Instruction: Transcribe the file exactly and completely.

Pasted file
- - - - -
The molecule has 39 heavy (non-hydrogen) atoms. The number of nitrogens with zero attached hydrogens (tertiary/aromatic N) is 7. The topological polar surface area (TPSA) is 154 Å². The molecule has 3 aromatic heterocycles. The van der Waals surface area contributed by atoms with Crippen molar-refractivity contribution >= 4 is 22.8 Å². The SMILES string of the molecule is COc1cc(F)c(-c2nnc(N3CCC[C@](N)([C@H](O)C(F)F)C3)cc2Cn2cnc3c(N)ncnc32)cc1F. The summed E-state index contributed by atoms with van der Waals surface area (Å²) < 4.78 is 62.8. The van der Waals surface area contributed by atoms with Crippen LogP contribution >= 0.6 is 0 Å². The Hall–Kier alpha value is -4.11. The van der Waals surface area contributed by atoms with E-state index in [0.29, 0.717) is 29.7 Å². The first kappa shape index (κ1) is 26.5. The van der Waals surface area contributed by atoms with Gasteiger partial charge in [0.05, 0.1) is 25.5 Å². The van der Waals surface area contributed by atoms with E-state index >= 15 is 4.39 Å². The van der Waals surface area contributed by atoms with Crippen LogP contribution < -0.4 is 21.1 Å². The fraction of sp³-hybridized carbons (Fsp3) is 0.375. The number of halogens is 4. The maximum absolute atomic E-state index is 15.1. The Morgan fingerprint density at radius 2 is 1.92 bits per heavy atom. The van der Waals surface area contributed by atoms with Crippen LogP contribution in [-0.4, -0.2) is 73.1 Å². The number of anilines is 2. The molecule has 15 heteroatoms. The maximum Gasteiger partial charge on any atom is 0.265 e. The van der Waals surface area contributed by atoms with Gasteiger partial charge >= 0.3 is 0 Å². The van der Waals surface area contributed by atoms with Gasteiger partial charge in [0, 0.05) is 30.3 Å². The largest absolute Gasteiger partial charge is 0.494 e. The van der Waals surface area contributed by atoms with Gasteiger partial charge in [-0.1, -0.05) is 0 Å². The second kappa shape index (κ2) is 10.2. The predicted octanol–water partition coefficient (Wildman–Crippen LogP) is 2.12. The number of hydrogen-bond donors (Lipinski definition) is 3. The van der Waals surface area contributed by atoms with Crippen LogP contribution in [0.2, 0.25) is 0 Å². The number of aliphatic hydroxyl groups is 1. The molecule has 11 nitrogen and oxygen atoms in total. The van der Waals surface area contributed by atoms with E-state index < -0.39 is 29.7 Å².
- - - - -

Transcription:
The molecule has 39 heavy (non-hydrogen) atoms. The number of nitrogens with zero attached hydrogens (tertiary/aromatic N) is 7. The topological polar surface area (TPSA) is 154 Å². The molecule has 3 aromatic heterocycles. The van der Waals surface area contributed by atoms with Crippen molar-refractivity contribution >= 4 is 22.8 Å². The SMILES string of the molecule is COc1cc(F)c(-c2nnc(N3CCC[C@](N)([C@H](O)C(F)F)C3)cc2Cn2cnc3c(N)ncnc32)cc1F. The summed E-state index contributed by atoms with van der Waals surface area (Å²) < 4.78 is 62.8. The van der Waals surface area contributed by atoms with Crippen LogP contribution >= 0.6 is 0 Å². The Hall–Kier alpha value is -4.11. The van der Waals surface area contributed by atoms with E-state index in [0.29, 0.717) is 29.7 Å². The first kappa shape index (κ1) is 26.5. The van der Waals surface area contributed by atoms with Gasteiger partial charge in [0.05, 0.1) is 25.5 Å². The van der Waals surface area contributed by atoms with E-state index >= 15 is 4.39 Å². The van der Waals surface area contributed by atoms with Crippen LogP contribution < -0.4 is 21.1 Å². The fraction of sp³-hybridized carbons (Fsp3) is 0.375. The number of halogens is 4. The maximum absolute atomic E-state index is 15.1. The Morgan fingerprint density at radius 2 is 1.92 bits per heavy atom. The van der Waals surface area contributed by atoms with Crippen LogP contribution in [-0.4, -0.2) is 73.1 Å². The number of anilines is 2. The molecule has 15 heteroatoms. The maximum Gasteiger partial charge on any atom is 0.265 e. The van der Waals surface area contributed by atoms with Gasteiger partial charge >= 0.3 is 0 Å². The van der Waals surface area contributed by atoms with Gasteiger partial charge in [0, 0.05) is 30.3 Å². The largest absolute Gasteiger partial charge is 0.494 e. The van der Waals surface area contributed by atoms with Gasteiger partial charge in [-0.1, -0.05) is 0 Å². The second kappa shape index (κ2) is 10.2. The predicted octanol–water partition coefficient (Wildman–Crippen LogP) is 2.12. The number of hydrogen-bond donors (Lipinski definition) is 3. The van der Waals surface area contributed by atoms with Crippen LogP contribution in [0.2, 0.25) is 0 Å². The number of aliphatic hydroxyl groups is 1. The molecule has 11 nitrogen and oxygen atoms in total. The van der Waals surface area contributed by atoms with E-state index < -0.39 is 29.7 Å².